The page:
'Mergers crucial to BA success' as 80th year of UAE flights marked

Mergers and acquisitions will be crucial for British Airways in competing with the growing global dominance of Gulf carriers, the airline's chairman said yesterday. 

The Handley Page HP42 passenger plane Hanno, that first flew to the UAE 80 years ago. Fox Photos / Getty Images
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British Airways must seek to merge with or buy up rival carriers if it is to match the growing global dominance of airlines in the Arabian Gulf, the company's chairman said yesterday.

Sir Martin Broughton also admitted that the decision to admit Qatar Airways into the Oneworld Alliance this week marked the culmination of a strategic shift for BA that amounted to "If you can't beat them, join them".

BA has in the past criticised Gulf carriers, claiming that they enjoy government support that gives them a competitive advantage over international rivals.

"We decided, I suppose, to look through the other end of the telescope in a sense," Sir Martin told The National.

"The consumers are not interested in whether [Gulf carriers] are a strategic threat, whether they are subsidised or not subsidised. They like Gulf carriers, and if we want to have an alliance that meets our consumers' demands, we thought we ought to have one here."

Qatar Airways made the announcement that it was joining the Oneworld alliance a day after Etihad Airways signed a 10-year "major strategic agreement" with Air France-KLM, and only weeks after Emirates Airline and Qantas signed a deal that will result in the Australian carrier routing its flights to and from Europe through Dubai rather than Singapore.

Gulf carriers have already begun to take market share from more established players by leveraging their geographical position and more modern fleets to fly passengers between Europe, Asia and Africa more cheaply.

Sir Martin, who was speaking as BA marked its 80th anniversary of flights to the region, said that for his airline a "key part" in contending with Gulf carriers' growing stature in the industry would be deregulation and the permitting of acquisitions, as well as allowing airlines to "go bust".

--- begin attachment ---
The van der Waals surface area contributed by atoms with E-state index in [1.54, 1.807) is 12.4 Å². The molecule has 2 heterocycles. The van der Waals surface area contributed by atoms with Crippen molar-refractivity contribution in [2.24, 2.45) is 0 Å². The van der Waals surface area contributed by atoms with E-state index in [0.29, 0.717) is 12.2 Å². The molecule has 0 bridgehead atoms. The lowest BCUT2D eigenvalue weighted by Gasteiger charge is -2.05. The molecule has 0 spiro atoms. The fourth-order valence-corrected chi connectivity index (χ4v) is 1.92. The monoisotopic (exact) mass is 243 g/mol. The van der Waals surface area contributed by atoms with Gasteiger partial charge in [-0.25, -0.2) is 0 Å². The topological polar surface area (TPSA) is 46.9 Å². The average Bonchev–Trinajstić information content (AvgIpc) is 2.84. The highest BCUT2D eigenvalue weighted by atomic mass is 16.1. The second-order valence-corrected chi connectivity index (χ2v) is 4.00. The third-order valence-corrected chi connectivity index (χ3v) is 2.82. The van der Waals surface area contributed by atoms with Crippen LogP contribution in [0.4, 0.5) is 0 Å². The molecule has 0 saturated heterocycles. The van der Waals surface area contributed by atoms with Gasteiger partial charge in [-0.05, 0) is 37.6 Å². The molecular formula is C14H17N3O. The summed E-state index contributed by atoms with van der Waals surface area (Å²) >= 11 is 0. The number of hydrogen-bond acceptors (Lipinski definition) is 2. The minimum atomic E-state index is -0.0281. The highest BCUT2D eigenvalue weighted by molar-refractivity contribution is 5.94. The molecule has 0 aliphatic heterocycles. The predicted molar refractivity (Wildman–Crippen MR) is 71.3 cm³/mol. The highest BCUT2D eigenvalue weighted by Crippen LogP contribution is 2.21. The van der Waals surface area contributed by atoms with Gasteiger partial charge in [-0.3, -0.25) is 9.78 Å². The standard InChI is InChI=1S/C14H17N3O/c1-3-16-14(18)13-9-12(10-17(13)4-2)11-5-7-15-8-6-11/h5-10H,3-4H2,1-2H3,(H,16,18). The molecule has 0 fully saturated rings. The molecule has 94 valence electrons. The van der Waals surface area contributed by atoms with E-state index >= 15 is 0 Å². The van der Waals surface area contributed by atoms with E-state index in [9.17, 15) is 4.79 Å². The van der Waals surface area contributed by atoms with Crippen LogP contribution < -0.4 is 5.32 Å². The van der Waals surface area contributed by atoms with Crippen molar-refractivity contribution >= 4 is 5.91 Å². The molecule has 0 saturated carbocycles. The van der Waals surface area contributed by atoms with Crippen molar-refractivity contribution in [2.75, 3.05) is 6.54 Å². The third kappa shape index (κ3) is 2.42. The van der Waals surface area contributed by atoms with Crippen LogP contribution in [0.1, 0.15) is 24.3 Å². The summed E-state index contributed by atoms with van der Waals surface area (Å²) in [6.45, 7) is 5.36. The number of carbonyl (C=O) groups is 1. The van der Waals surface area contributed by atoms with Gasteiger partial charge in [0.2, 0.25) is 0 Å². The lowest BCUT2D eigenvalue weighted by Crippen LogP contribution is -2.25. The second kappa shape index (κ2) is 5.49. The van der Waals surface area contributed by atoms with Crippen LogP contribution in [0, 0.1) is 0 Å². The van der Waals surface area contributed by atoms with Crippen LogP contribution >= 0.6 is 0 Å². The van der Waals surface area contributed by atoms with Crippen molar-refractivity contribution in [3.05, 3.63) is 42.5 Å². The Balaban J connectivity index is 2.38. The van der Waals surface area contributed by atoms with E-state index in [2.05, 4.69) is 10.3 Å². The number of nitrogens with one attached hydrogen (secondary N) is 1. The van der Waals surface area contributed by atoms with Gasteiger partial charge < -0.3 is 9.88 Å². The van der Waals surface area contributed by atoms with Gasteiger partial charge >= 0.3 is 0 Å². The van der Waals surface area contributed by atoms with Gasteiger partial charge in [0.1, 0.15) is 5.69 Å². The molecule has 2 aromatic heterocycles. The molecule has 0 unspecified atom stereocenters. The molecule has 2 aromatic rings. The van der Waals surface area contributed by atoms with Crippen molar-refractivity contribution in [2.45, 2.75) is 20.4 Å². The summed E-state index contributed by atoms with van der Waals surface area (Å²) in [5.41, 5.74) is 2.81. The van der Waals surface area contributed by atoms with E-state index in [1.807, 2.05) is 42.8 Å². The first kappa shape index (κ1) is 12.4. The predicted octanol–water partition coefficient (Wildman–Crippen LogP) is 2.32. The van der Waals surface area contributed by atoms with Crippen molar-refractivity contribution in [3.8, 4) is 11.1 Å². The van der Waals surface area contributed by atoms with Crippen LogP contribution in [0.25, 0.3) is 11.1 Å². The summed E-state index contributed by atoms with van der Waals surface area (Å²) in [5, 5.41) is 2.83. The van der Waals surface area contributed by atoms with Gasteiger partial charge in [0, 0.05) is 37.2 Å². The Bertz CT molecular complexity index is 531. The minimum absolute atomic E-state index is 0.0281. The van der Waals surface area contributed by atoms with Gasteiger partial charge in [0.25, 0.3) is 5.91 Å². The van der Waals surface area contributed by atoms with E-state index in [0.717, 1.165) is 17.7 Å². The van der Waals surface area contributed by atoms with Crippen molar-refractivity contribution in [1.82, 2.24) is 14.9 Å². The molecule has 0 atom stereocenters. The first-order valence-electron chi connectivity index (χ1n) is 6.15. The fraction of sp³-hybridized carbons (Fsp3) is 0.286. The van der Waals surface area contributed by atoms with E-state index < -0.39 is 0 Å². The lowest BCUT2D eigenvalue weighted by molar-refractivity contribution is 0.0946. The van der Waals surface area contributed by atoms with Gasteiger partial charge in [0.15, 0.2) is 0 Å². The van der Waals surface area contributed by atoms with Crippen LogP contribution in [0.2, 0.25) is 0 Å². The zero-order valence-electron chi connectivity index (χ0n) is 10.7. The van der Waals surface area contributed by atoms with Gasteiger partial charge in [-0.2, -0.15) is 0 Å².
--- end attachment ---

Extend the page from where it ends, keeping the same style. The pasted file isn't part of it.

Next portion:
"[Acquisitions are] a key part," he said, declining to name any potential targets for BA.

"Airlines suffer from financial problems. It seems to be an inherent part of the industry; part of it is down to the inability to do mergers and acquisitions. Airlines which should be allowed to go bust … get propped up, very often by governments, [which] very often means they are subsidised."

BA tied up with the Spanish airline Iberia in 2010 and the two carriers now sit under the umbrella of the International Airlines Group (IAG).

IAG is in the process of restructuring Iberia after a €390 million (Dh1.84 billion) loss for the group in the six months to the end of June.

Outside Europe, the ability of airlines to merge or acquire other carriers is limited because of the political sensitivity connected to taking over a national carrier.

In the United States, foreign ownership of airlines is limited to 25 per cent, and in the European Union the limit is to 49 per cent.

In other parts of the world, job losses and damage to competition are often cited as concerns over acquisitions.

"One of the key things is government regulation around the world which limits shareholdings of foreign nationals," said John Strickland of JLS Consulting, based in London. "Airlines are not as free around the world to buy into each other as they might wish. That's why we see these alliances and code-shares."

Even in the Indian market, where carriers are struggling under the weight of US$20bn (Dh73.45bn) of debt, the government only last month announced it would allow foreign airlines to invest in private carriers to a maximum of 49 per cent.

Sir Martin said carriers such as Air India and Alitalia had "no right to exist" in a competitive and free market. He added that he "did not know" if Gulf carriers were subsidised.

"India is a classic example. Air India has no right to exist, it should have gone bust a while ago. It's been propped up time and time again by government subsidies," he said.

"Those government subsidies [have] cut the prices to uneconomic fares which have driven Kingfisher and Jet [Airways] et al into financial difficulties. The players that could have made it … have been driven either to bankruptcy or to the verge of it by an inefficient subsidy."

BA's first flight to the region touched down in Sharjah on October 7, 1932, under the banner of its predecessor Imperial Airways.